Senate Aging Committee Supports Dodd Bill to Protect Seniors From Misleading Designations

Included in the bill introduced earlier this week by Senator Chris Dodd is a provision to create a new grant program to assist states in their efforts to protect seniors from misleading financial advisor designations.

Senators Herb Kohl (D-WI), Bob Casey (D-PA), Claire McCaskill (D-MO), and Al Franken (D-MN), all members of the the Senate Special Committee on Aging, hailed the provision to protect older Americans from fraud at the hands of unscrupulous financial advisors.

“Many of the professions in which consumers place their greatest trust, such as lawyers, doctors, and CPAs, cannot offer their professional services without certain standardized credentials. Seniors should not have to worry that the title after their financial advisor’s name is scarcely more than a marketing ploy, and that it was not earned through sufficiently rigorous financial education or training,” said Senator Kohl, chairman of the Special Committee on Aging.


“Currently, there is no nationwide standard governing the fiduciary responsibilities of financial planners. I will continue to work with Chairman Dodd in the coming weeks to enhance consumer protection and increase the accountability and oversight of this profession as part of regulatory reform.”

Senator McCaskill, who has taken an aggressive stance on her concern over abuses in the reverse mortgage business said, “Seniors have worked too hard for too long to become victim to scams that can leave their finances in ruin. I was glad to see that the financial reform legislation introduced today included language to help protect seniors.”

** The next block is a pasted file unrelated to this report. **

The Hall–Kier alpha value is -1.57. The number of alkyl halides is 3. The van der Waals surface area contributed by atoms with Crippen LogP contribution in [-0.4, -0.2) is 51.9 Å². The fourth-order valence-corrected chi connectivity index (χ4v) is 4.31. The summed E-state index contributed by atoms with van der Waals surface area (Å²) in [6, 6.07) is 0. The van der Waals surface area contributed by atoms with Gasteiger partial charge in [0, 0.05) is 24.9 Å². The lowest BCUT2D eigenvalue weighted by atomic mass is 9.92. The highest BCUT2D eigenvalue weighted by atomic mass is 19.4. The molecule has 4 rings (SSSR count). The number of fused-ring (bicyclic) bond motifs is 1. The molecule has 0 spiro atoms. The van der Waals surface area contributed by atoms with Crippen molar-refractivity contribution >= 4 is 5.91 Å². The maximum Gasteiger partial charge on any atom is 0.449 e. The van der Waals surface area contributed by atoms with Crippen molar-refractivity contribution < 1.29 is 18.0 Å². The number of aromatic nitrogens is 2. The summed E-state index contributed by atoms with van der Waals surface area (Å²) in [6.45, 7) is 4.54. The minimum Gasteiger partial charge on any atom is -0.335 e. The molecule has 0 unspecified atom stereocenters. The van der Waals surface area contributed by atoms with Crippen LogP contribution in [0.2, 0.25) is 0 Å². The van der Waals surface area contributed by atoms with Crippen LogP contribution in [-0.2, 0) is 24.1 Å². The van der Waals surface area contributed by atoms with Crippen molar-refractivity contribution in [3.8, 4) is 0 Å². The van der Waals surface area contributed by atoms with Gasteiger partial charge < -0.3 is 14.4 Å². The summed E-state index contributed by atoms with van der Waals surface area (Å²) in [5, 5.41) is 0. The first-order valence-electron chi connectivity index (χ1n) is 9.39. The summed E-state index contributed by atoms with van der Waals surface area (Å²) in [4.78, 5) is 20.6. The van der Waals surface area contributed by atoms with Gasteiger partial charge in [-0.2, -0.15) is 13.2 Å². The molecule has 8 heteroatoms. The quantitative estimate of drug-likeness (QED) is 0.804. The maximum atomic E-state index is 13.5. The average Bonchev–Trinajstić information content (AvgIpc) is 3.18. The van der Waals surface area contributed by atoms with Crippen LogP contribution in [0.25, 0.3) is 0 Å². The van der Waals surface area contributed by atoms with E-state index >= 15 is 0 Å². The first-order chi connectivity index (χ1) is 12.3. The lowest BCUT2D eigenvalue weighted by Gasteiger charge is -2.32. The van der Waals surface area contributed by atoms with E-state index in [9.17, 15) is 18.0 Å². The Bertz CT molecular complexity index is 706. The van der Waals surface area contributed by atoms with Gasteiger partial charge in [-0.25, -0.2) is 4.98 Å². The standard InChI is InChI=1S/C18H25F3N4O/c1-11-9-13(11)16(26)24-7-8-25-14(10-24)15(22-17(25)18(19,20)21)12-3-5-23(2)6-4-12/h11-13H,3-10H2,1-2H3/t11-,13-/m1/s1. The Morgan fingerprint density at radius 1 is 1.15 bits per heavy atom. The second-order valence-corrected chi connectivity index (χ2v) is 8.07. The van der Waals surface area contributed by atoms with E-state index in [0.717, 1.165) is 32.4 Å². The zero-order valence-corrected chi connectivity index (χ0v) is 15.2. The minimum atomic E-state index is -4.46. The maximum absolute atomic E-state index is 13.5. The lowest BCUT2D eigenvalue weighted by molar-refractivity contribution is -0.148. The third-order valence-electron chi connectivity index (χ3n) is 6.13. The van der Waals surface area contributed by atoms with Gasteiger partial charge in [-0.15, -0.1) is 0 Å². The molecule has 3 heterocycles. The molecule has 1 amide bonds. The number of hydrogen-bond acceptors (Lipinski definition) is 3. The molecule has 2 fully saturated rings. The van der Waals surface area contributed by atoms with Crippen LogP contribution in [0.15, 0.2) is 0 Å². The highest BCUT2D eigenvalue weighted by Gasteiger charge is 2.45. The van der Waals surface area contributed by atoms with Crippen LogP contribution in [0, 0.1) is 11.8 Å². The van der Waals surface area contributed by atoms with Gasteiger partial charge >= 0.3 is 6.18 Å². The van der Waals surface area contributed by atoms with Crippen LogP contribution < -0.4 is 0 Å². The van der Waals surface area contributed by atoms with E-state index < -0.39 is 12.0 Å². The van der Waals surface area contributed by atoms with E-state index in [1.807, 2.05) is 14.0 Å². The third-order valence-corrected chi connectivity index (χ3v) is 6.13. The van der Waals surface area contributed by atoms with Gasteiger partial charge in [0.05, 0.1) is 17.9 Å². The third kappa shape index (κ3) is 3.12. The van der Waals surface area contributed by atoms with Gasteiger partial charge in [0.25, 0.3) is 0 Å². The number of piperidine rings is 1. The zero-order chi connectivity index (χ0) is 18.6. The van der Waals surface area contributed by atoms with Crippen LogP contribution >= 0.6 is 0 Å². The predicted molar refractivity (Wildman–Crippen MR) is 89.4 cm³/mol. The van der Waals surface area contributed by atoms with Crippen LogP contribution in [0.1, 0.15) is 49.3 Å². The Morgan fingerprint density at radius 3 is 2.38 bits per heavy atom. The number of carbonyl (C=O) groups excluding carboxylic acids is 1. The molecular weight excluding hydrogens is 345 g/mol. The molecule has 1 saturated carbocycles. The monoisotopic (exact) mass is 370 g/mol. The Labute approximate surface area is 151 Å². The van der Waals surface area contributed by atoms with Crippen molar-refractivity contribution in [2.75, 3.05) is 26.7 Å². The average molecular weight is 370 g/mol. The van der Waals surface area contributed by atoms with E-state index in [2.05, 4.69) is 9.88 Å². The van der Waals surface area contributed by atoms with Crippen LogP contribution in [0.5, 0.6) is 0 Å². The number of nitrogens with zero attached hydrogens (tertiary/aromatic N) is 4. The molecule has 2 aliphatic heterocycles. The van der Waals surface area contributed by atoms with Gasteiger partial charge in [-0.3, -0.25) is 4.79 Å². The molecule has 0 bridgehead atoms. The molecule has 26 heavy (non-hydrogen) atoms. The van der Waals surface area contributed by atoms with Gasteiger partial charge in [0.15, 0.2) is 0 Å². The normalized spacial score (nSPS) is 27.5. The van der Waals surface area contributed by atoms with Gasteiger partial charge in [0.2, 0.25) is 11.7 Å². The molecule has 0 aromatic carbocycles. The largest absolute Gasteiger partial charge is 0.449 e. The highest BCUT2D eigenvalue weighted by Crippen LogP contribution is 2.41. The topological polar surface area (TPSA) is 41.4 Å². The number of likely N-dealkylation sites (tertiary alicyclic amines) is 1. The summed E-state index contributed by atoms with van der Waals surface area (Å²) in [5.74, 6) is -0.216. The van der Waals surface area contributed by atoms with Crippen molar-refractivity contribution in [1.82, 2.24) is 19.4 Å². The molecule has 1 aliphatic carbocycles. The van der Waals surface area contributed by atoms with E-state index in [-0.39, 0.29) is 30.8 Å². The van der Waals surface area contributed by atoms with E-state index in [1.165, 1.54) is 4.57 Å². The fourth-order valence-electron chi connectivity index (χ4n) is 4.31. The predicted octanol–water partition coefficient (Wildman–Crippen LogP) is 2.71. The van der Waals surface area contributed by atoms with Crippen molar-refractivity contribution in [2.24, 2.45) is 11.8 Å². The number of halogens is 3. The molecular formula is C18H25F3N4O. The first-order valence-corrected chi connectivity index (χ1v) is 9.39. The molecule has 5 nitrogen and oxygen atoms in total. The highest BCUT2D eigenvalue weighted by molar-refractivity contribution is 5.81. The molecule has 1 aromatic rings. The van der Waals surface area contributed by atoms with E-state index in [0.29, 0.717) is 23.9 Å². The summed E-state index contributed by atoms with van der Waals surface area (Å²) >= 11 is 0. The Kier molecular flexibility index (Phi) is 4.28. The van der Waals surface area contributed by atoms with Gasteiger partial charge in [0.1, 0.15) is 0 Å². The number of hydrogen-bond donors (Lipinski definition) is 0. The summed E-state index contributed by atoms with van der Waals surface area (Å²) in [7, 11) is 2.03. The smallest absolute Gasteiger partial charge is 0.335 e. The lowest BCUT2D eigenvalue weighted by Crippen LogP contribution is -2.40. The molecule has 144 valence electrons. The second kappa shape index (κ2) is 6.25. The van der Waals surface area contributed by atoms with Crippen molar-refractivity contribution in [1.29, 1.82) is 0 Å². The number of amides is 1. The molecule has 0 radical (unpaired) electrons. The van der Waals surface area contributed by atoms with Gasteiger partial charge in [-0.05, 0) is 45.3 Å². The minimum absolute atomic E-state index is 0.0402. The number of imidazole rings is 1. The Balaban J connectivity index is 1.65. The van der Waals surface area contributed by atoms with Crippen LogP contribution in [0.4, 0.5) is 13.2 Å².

“Fraud costs our seniors over $2 billion a year. This bill will go a long way toward ending that now. It’s time we protect seniors from misleading and fraudulent marketing practices by making it harder for salespeople to overstate their certification or professional expertise. It’s time we make defrauding seniors like this a crime,” said Senator Franken.

In September 2007, the Special Committee on Aging held a hearing to examine some of the questionable practices used by so-called senior financial investment specialists in order to gain access to the retirement savings of older Americans. The Committee’s investigation revealed that many of these designations represent limited or no value with respect to advising seniors on financial matters, and that often these designations are obtained simply by attending a weekend seminar and passing an open-book, multiple-choice test. Many seniors targeted by salesmen using these designations have lost their life savings because they were steered toward investment instruments that were unsuitable for them, given their retirement needs and life expectancy.